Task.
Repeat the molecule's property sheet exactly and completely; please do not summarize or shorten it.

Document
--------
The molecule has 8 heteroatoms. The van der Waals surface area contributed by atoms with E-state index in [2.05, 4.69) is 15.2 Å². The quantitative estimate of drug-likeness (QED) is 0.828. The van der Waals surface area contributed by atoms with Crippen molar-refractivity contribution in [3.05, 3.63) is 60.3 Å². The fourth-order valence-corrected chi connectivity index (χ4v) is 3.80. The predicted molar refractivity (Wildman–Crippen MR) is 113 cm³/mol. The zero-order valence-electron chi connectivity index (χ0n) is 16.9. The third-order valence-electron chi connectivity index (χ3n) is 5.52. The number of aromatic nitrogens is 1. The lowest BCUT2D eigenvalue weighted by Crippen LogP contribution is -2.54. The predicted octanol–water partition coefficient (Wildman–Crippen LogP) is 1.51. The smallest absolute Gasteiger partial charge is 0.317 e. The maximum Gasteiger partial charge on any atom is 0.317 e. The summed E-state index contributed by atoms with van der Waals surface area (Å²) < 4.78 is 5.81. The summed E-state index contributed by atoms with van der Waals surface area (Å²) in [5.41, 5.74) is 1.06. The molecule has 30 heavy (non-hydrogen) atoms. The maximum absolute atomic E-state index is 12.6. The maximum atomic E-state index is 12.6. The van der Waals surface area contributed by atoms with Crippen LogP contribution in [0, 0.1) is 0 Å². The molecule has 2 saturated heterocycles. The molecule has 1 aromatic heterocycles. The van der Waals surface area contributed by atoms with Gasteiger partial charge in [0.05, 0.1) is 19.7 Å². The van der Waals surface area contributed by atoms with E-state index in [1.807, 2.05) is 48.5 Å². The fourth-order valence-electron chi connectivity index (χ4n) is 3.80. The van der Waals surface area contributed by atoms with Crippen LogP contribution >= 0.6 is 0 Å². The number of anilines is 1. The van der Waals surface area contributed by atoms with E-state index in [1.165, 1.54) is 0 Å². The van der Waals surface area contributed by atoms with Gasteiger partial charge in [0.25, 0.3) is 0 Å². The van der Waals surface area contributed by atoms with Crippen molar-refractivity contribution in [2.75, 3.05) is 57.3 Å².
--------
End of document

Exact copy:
The molecule has 8 heteroatoms. The van der Waals surface area contributed by atoms with E-state index in [2.05, 4.69) is 15.2 Å². The quantitative estimate of drug-likeness (QED) is 0.828. The van der Waals surface area contributed by atoms with Crippen molar-refractivity contribution in [3.05, 3.63) is 60.3 Å². The fourth-order valence-corrected chi connectivity index (χ4v) is 3.80. The predicted molar refractivity (Wildman–Crippen MR) is 113 cm³/mol. The zero-order valence-electron chi connectivity index (χ0n) is 16.9. The third-order valence-electron chi connectivity index (χ3n) is 5.52. The number of aromatic nitrogens is 1. The lowest BCUT2D eigenvalue weighted by Crippen LogP contribution is -2.54. The predicted octanol–water partition coefficient (Wildman–Crippen LogP) is 1.51. The smallest absolute Gasteiger partial charge is 0.317 e. The maximum Gasteiger partial charge on any atom is 0.317 e. The summed E-state index contributed by atoms with van der Waals surface area (Å²) < 4.78 is 5.81. The summed E-state index contributed by atoms with van der Waals surface area (Å²) in [5.41, 5.74) is 1.06. The molecule has 30 heavy (non-hydrogen) atoms. The maximum absolute atomic E-state index is 12.6. The maximum atomic E-state index is 12.6. The van der Waals surface area contributed by atoms with Crippen LogP contribution in [0, 0.1) is 0 Å². The molecule has 2 saturated heterocycles. The molecule has 1 aromatic heterocycles. The van der Waals surface area contributed by atoms with Gasteiger partial charge in [0.05, 0.1) is 19.7 Å². The van der Waals surface area contributed by atoms with E-state index in [1.807, 2.05) is 48.5 Å². The fourth-order valence-electron chi connectivity index (χ4n) is 3.80. The van der Waals surface area contributed by atoms with Crippen LogP contribution >= 0.6 is 0 Å². The number of anilines is 1. The van der Waals surface area contributed by atoms with E-state index in [1.165, 1.54) is 0 Å². The van der Waals surface area contributed by atoms with Gasteiger partial charge in [0.25, 0.3) is 0 Å². The van der Waals surface area contributed by atoms with Crippen molar-refractivity contribution in [2.75, 3.05) is 57.3 Å².